Posted by: cmoscetti | 04/27/2011

The Global Forum: An evolving format for WHO and necessary process for NCDs

MOSCOW, Russia — Wednesday, April 27, 2011, marked an important step by the World Health Organization (WHO) in forging multisectoral partnerships for NCDs (non-communicable diseases). In partnership with the Russian Federation, WHO hosted a global forum on addressing the challenge of NCDs, which I, along with Global Health Council’s President & CEO Dr. Jeffrey Sturchio and more than 200 delegates attended to contribute to the ongoing dialogue about how to find collective, inclusive and effective solutions to address NCDs (webcasts of all plenary sessions, including the report back of concurrent sessions here).

In convening such an event, WHO sent a reassuring signal that its approach to NCDs will be inclusive of the broad range of stakeholders that have resources and expertise to contribute in finding solutions, including patient groups, NGOs, private sector, governments, academia and others. Not only through partnerships with WHO, but these stakeholders are also essential to a successful High-Level Meeting on NCDs to be held in September and future action.

Dr. Margaret Chan, Director-General of WHO, who offered both opening and closing remarks, admitted that she was “skeptical” of the idea of a multisectoral forum that offered a space for both government representatives as well civil society, including the private sector. With its primary accountability to Member States, “WHO is not an inclusive organization,” she said. But because of the complexity of NCDs, with a network of risk factors (which a largely outside of the health sector) that influence disease and health outcomes, facilitating a dialogue inclusive of health and non-health stakeholders is exactly what is needed.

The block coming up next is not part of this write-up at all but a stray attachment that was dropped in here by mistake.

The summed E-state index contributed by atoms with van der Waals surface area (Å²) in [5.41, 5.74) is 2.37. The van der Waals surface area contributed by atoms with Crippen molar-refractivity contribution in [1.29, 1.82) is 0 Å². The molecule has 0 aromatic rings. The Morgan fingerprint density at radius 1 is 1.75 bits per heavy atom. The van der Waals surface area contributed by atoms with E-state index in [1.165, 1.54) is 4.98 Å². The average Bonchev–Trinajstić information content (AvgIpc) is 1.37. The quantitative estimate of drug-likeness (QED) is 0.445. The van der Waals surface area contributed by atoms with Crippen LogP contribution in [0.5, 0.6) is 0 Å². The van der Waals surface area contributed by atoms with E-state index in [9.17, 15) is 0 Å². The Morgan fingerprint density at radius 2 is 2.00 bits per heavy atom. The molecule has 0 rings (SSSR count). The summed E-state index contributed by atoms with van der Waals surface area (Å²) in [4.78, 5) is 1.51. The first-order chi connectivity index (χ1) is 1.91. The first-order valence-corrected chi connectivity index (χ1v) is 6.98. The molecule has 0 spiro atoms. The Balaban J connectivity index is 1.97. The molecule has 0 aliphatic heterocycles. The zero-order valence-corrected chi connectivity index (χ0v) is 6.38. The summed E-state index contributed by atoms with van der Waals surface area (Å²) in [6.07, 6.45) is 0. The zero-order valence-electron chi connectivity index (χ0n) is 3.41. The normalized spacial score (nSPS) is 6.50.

The meeting included six concurrent sessions examining the role that different stakeholder groups can play, such as the private sector, food and beverage companies, health professionals and health sector, civil society (including faith-based organizations), researchers and academia, and whole-of-governments. For a more detailed breakdown of the sessions’ major outcomes, see here, but the underpinning themes for the day include:

  • We need buy-in from the private sector and all actors, which takes into account the comparative advantages of each and incentivizes constructive engagement within markets.
  • There are a number of similarities yet distinctions with the HIV/AIDS High-Level Meeting in 2001 and the subsequent movement around this issue. But no lesson more important than the fact that it will take a “community” to really drive the NCD agenda forward, and this should start within civil society.
  • Lastly, an adequate NCD response, including by the private sector, will need firm commitment and actions that “walk your talk,” as Dr. Chan stated in her closing remarks.

A number of ambiguities continue to exist in the broader NCD space, including what specific structure public-private partnerships should take, and what overall role each individual stakeholder should play. But with this in mind, WHO made a commendable step in contributing to this dialogue and should continue to use its power as a convener to bring the necessary stakeholders to the table, and identify concrete actions moving forward.


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